File Descriptors For Processes
14:00 bis 14:50 in Raum V1
Traditionally processes are identified by process identifiers aka PIDs. These are globally unique identifiers. As such users do not hold a stable reference on the process they identify. Because of that PIDs will be recycled by the kernel. This means a PID might refer to a different process than what a user thought it did. As such PIDs are inherently racy, e.g. a process might end up sending a signal to PID which referes to a process it didn’t itend to signal.
To solve this long-standing problem Jann Horn and I have introduced the concept of file descriptors for processes aka pidfds into the kernel. As things stand kernel 5.2. might gain the ability to refer to processes via file descriptors, making it possible for a process to get a stable and private reference on a process. Even if the PID is recycled the pidfd will refer to the original process.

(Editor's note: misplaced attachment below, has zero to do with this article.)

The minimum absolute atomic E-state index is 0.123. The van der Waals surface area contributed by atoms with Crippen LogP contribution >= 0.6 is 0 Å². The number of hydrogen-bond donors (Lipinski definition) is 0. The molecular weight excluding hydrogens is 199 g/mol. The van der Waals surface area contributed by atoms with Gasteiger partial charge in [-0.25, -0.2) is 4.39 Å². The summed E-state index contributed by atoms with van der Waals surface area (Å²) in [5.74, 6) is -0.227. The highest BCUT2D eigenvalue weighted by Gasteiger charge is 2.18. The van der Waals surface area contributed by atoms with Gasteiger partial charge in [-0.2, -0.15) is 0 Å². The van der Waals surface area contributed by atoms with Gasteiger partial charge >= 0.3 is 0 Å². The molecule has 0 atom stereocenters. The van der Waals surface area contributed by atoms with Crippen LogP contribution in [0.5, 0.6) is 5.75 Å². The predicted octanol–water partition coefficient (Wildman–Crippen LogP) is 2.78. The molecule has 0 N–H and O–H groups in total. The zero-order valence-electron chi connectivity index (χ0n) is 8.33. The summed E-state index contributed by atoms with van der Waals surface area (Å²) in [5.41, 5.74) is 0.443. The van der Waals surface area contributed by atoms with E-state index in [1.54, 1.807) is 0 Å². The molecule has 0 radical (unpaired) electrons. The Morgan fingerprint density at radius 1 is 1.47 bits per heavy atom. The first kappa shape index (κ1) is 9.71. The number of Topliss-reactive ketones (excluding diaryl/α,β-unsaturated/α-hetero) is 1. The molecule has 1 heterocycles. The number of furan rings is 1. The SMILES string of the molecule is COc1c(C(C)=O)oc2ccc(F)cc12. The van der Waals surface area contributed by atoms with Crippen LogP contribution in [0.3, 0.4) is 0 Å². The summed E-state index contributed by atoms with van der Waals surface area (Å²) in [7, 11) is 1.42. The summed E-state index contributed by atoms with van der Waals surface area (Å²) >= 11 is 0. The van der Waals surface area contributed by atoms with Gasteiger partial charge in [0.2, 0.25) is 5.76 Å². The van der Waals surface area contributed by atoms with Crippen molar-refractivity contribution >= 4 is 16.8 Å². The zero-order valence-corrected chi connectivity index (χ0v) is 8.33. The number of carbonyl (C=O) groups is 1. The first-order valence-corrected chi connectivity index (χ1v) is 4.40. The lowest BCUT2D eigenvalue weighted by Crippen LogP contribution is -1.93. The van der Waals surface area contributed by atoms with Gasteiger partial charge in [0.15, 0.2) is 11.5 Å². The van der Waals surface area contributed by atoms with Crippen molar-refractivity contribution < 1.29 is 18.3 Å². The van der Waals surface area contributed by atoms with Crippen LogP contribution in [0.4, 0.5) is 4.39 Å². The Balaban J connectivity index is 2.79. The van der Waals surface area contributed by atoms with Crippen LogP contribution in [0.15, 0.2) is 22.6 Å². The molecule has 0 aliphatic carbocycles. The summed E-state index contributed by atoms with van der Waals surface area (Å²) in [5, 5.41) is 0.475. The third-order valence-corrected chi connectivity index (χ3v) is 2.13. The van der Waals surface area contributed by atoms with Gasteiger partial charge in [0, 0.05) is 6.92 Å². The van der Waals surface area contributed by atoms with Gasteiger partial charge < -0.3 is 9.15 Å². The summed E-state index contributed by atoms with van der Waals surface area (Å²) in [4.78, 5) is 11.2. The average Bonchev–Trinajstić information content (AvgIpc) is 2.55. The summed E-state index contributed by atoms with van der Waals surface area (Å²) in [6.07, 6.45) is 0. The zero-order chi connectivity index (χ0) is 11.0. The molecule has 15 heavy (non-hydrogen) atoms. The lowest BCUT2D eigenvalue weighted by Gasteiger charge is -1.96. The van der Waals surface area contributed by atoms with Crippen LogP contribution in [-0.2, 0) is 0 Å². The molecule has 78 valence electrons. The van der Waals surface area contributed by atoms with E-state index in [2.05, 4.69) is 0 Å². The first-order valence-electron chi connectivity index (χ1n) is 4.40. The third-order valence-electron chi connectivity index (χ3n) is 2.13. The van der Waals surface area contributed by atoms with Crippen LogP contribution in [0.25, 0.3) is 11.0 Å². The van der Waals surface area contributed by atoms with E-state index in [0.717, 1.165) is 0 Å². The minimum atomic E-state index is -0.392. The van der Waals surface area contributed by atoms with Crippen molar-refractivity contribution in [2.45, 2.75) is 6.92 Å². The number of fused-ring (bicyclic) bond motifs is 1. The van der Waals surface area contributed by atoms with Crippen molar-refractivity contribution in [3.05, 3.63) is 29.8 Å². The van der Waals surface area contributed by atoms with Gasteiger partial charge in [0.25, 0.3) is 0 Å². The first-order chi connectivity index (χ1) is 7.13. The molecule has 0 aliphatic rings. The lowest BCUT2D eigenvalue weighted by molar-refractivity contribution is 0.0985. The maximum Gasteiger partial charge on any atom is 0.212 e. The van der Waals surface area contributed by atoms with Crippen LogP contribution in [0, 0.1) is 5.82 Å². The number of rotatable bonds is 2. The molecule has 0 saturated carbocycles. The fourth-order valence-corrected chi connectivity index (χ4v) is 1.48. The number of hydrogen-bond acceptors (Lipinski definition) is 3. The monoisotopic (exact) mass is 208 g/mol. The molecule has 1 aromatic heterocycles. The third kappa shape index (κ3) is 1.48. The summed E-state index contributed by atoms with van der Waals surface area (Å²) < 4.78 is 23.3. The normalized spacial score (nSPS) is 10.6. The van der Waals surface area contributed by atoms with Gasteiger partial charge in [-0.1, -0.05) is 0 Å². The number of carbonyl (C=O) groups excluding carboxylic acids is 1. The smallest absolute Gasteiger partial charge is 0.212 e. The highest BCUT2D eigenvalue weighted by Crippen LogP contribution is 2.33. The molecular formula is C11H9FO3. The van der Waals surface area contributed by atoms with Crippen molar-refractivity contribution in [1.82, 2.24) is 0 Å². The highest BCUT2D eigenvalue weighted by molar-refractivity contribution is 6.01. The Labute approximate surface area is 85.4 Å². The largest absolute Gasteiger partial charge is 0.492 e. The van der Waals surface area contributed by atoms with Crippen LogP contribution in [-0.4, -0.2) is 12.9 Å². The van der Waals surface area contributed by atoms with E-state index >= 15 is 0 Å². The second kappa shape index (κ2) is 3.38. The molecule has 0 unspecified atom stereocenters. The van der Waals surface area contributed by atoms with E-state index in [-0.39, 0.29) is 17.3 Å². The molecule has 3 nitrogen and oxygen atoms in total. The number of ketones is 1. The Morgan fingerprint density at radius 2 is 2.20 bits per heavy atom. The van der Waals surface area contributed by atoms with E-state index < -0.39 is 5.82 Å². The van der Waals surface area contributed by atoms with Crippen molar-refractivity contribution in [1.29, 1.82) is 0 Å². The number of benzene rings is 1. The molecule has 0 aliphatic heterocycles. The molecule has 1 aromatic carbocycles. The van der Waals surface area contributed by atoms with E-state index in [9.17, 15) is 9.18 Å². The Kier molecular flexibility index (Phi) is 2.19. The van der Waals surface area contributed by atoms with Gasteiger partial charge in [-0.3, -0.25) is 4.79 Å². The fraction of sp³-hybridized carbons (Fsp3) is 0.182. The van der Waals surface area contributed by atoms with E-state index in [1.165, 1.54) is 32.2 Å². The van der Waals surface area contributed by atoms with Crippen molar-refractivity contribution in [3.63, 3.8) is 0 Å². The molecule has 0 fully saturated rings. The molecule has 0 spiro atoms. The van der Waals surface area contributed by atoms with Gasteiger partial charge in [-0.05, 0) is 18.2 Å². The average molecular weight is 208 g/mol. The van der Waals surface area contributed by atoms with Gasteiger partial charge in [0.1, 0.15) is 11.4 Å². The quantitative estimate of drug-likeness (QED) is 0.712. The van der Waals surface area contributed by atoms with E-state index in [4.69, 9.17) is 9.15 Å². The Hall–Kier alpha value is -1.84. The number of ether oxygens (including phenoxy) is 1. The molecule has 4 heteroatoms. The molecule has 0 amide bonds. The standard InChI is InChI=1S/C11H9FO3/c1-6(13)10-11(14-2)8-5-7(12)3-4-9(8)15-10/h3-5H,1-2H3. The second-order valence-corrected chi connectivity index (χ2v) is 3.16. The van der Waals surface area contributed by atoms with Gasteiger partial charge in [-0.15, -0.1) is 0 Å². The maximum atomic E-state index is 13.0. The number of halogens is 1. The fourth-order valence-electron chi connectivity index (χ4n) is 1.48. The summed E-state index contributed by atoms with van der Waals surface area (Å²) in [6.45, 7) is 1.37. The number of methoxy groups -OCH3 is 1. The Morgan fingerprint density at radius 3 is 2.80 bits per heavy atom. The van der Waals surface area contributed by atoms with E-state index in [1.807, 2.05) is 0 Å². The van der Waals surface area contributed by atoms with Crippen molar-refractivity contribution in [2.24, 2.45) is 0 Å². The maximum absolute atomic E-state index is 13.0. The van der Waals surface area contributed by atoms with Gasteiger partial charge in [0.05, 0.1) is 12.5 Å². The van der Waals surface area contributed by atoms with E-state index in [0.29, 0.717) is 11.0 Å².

In this talk I will look at the history (in other systems) and the general idea of using pidfds, the work we had to do, and what we have planned for the future.
Some knowledge around process management and process identifiers (PIDs) and file descriptors (fds) would be nice. But we can work around it. :)
Christian Brauner is a kernel engineer and core developer and maintainer of the LXD and LXC projects. He works mostly upstream on the Linux Kernel and lower-level problems. He is strongly committed to working in the open, and a strong proponent of Free Software.